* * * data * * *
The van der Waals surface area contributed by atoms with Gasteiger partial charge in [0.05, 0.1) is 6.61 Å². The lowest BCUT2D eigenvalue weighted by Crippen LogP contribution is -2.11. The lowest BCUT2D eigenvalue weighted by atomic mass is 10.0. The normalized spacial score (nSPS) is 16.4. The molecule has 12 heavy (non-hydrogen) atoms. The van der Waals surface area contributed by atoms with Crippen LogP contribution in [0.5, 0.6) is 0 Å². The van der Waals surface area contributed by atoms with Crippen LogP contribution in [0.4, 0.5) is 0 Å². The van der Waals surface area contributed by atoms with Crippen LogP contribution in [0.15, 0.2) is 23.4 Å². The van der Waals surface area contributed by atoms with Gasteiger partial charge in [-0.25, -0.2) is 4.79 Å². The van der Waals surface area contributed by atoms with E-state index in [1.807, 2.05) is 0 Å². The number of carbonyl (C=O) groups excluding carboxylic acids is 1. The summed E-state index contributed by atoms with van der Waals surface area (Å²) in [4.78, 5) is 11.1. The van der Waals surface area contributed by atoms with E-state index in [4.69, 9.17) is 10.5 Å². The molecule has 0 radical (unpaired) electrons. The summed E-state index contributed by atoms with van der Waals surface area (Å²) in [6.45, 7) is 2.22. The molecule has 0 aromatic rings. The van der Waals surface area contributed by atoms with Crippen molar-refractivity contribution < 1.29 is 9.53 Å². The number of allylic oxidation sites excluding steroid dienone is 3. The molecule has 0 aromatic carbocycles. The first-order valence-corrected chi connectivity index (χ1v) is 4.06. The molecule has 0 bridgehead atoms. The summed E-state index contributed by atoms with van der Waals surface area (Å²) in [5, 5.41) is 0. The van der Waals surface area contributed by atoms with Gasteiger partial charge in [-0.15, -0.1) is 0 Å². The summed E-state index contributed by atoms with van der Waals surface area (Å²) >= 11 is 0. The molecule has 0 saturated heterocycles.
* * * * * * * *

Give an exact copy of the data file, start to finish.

The van der Waals surface area contributed by atoms with Gasteiger partial charge in [0.05, 0.1) is 6.61 Å². The lowest BCUT2D eigenvalue weighted by Crippen LogP contribution is -2.11. The lowest BCUT2D eigenvalue weighted by atomic mass is 10.0. The normalized spacial score (nSPS) is 16.4. The molecule has 12 heavy (non-hydrogen) atoms. The van der Waals surface area contributed by atoms with Crippen LogP contribution in [0.5, 0.6) is 0 Å². The van der Waals surface area contributed by atoms with Crippen LogP contribution in [0.4, 0.5) is 0 Å². The van der Waals surface area contributed by atoms with Crippen LogP contribution in [0.15, 0.2) is 23.4 Å². The van der Waals surface area contributed by atoms with Gasteiger partial charge in [-0.25, -0.2) is 4.79 Å². The van der Waals surface area contributed by atoms with E-state index in [1.807, 2.05) is 0 Å². The number of carbonyl (C=O) groups excluding carboxylic acids is 1. The summed E-state index contributed by atoms with van der Waals surface area (Å²) in [4.78, 5) is 11.1. The van der Waals surface area contributed by atoms with E-state index in [4.69, 9.17) is 10.5 Å². The molecule has 0 radical (unpaired) electrons. The summed E-state index contributed by atoms with van der Waals surface area (Å²) in [6.45, 7) is 2.22. The molecule has 0 aromatic rings. The van der Waals surface area contributed by atoms with Crippen molar-refractivity contribution < 1.29 is 9.53 Å². The number of allylic oxidation sites excluding steroid dienone is 3. The molecule has 0 aromatic carbocycles. The first-order valence-corrected chi connectivity index (χ1v) is 4.06. The molecule has 0 bridgehead atoms. The summed E-state index contributed by atoms with van der Waals surface area (Å²) in [5, 5.41) is 0. The van der Waals surface area contributed by atoms with Gasteiger partial charge in [-0.15, -0.1) is 0 Å². The summed E-state index contributed by atoms with van der Waals surface area (Å²) >= 11 is 0. The molecule has 0 saturated heterocycles.